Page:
Number of local residents without health insurance rose in 2010

Hospitals spent more on charity care; fewer patients paid debts

By Paris Achen, Columbian courts reporter

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To see Clark County health insurance rates by year, age, sex and income or to compare different counties, try the Census Bureau’s interactive database

Dr. J. Michael Albrich, medical director of Legacy Salmon Creek Medical Center, has seen lives ruined from lack of health insurance. One patient without health insurance lived with neck pain for a year and a half, which turned out to be cervical stenosis - nerve compression in the neck, Albrich said. The man waited until he had lost motor strength in his arms to seek help in Legacy Salmon Creek's emergency room.

"Had the patient responded to the neck pain, even after six months, it is likely he would not have suffered the permanent weakness in both arms," Albrich said.

The share of people with health insurance continued to decline in 2010 among low-income and lower middle class Americans, including Clark County residents, according to recent statistics from the U.S. Census Bureau. About 15.2 percent of county residents were uninsured in 2010, up from 14.6 percent in 2009.

Much of that increase was due to unemployment and other effects from the recession.

As a result, hospitals spent more on charity care and saw fewer debts paid by patients who didn't qualify for charity care. At Legacy Salmon Creek, charity care costs went up by 70 percent, from $5.6 million to $9.4 million, between the beginning of the recession and the 2011-12 fiscal year, said Jonathan Avery, chief administrative officer. Unpaid debt went up 60 percent during the same period, from $10 million to $15.9 million, Avery said.

Income differences

The census statistics focus on residents who earn

138 percent to 400 percent of the federal poverty level in 2010. That equates to an annual income range of $30,440 to $88,232 for a family of four.

Residents at 138 percent of poverty -- the equivalent of $30,440 per year for a family of four -- were more likely to be uninsured. However, uninsured rates went up between 2009 and 2010 for all income levels up to 400 percent of poverty -- about $88,232 per year for a family of four in 2010.

About 28.2 percent of Clark County residents at 138 percent of poverty were uninsured, up from 27.1 percent in 2009. As income levels rose, the percent of those uninsured fell. About 23.1 percent of county residents at 400 percent of poverty were uninsured. But the higher income group's uninsured rate has been increasing at a greater rate than the lower income group's. Only 20.5 percent of county residents at 400 percent of poverty lacked health insurance in 2009.

Age differences

Clark County residents between 50 and 64 were the least likely to have health insurance in 2010. People in that age group may have been laid off or opted for early retirement during the recession. That group also rarely qualifies for Medicaid coverage, Avery said.

The county's children, younger than 19, were the most likely to be insured. That's due largely to the state-subsidized Apple Health for Kids program, said Long Vue, health educator at Clark County Public Health. Just 1.3 percent of the county's children lacked health insurance, according to the census report.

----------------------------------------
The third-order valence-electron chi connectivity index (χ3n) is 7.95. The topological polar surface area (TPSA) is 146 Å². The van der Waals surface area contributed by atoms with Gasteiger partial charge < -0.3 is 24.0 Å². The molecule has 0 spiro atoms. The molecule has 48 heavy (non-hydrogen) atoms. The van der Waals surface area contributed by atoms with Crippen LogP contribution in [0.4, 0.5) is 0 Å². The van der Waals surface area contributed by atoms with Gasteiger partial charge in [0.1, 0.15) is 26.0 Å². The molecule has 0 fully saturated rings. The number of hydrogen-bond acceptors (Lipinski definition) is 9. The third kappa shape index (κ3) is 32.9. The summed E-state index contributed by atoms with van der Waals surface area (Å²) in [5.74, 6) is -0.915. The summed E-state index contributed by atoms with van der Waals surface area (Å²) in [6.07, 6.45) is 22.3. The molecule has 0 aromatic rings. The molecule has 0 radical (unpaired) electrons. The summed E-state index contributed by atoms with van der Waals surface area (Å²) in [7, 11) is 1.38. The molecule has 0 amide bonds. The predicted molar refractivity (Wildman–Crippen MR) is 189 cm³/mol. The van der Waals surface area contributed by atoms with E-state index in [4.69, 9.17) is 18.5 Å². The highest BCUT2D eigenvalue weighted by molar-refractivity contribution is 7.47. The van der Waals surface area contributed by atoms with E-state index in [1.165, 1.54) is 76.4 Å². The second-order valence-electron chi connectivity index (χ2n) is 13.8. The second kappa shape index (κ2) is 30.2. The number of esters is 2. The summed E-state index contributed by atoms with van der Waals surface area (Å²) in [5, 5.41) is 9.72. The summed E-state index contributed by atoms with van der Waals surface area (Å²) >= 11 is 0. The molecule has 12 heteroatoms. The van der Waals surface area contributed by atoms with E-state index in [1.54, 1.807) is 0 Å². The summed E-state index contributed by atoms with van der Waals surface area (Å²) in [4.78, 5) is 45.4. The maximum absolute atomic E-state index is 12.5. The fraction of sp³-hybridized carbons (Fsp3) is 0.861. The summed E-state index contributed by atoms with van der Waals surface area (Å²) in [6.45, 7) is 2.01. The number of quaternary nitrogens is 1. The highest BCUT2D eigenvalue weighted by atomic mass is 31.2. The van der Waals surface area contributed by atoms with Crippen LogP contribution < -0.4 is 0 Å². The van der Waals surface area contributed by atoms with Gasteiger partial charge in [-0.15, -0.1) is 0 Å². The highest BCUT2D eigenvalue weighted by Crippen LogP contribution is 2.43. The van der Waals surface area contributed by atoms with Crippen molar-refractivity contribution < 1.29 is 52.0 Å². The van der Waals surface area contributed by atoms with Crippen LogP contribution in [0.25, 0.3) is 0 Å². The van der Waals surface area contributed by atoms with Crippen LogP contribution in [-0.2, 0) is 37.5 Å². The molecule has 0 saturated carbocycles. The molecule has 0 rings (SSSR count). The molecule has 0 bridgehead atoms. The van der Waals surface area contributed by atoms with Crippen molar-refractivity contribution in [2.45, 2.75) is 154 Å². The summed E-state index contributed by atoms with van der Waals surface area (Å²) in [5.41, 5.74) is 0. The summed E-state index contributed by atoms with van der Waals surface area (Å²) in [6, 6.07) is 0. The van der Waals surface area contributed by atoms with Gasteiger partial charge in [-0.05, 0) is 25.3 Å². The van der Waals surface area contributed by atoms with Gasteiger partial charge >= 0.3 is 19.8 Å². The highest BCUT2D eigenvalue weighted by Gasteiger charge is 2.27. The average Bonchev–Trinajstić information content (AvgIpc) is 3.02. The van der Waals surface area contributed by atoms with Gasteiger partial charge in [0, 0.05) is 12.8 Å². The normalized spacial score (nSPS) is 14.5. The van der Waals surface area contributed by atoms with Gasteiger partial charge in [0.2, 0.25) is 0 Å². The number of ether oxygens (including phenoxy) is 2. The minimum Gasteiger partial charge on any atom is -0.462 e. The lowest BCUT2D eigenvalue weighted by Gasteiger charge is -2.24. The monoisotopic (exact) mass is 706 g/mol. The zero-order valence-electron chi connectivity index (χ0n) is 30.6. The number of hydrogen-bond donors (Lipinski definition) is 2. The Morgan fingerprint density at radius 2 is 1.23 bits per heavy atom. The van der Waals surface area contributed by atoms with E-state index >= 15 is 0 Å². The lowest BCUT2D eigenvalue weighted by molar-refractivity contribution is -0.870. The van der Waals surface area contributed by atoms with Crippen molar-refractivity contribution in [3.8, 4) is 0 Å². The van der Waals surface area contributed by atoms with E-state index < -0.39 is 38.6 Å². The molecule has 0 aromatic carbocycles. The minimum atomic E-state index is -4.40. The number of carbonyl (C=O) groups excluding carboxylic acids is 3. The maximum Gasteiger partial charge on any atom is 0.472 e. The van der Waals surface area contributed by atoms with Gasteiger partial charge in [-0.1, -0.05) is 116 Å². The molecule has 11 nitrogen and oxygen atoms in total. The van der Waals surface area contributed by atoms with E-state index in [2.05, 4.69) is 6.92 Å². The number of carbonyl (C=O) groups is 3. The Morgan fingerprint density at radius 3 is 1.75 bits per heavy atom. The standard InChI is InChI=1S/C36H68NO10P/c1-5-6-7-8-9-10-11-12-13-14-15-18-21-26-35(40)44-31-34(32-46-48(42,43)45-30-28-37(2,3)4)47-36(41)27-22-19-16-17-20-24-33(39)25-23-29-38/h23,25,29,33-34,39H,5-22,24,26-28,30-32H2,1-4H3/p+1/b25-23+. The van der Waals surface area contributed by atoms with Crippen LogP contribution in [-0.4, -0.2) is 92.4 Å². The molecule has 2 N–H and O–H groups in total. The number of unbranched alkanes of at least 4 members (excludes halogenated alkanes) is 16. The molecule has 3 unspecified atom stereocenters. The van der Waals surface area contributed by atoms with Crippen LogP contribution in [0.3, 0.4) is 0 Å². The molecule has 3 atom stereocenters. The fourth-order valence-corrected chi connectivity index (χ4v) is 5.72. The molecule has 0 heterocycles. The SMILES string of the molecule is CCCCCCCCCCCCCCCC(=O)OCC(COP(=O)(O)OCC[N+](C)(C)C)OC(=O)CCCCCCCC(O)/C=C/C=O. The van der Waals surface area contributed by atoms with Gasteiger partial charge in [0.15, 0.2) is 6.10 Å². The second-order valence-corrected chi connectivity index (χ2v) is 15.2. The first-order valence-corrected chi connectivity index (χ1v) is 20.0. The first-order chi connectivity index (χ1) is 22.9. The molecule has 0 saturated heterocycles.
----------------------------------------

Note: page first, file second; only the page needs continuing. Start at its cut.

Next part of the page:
Some 36,981 children in the county had health insurance through Apple Health in 2012, according to state Health Care Authority statistics. That represents about 34 percent of insured children in the county.

Sex differences

Men were more likely to lack health coverage than women in Clark County. About 16.7 percent of men in 2010 didn't have health insurance, compared with 13.8 percent of women.

Health care reform

Barring repeal, the Affordable Care Act is expected to help improve access to health coverage for up to 79 percent of uninsured county residents -- about 51,900 people -- by 2014, according to a report from the Washington State Office of the Insurance Commissioner. That would come from both voluntary state expansion of Medicaid eligibility and subsidies to help people pay for health insurance, according to the report.

Hospitals such as Legacy Salmon Creek are unsure how the increase in coverage will play out. People with Medicaid may continue to face challenges accessing primary health care, given that only about 50 percent of physicians accept the subsidized program for payment due to low reimbursement rates, Avery noted.

Legacy Salmon Creek, for example, estimates that more than $20 million in health care costs at the hospital were not reimbursed due to the low rates in 2011-2012, Avery said.

Avery said improving access to health care involves more than insuring Americans; the cost of health care also must go down. The federal government is beginning to reward hospitals with higher reimbursements rates for positive health outcomes, in order to encourage efficiency.

The United States pays the most per capita in health care costs -- about $8,233 each in 2010 -- out of 22 industrial nations, according to the Paris-based Organisation for Economic Co-operation & Development. The second highest in 2010 was Norway at $5,388 per person, according to the OECD statistics.

Paris Achen: 360-735-4551; http://twitter.com/Col_Trends; http://facebook.com/ColTrends; paris.achen@columbian.com.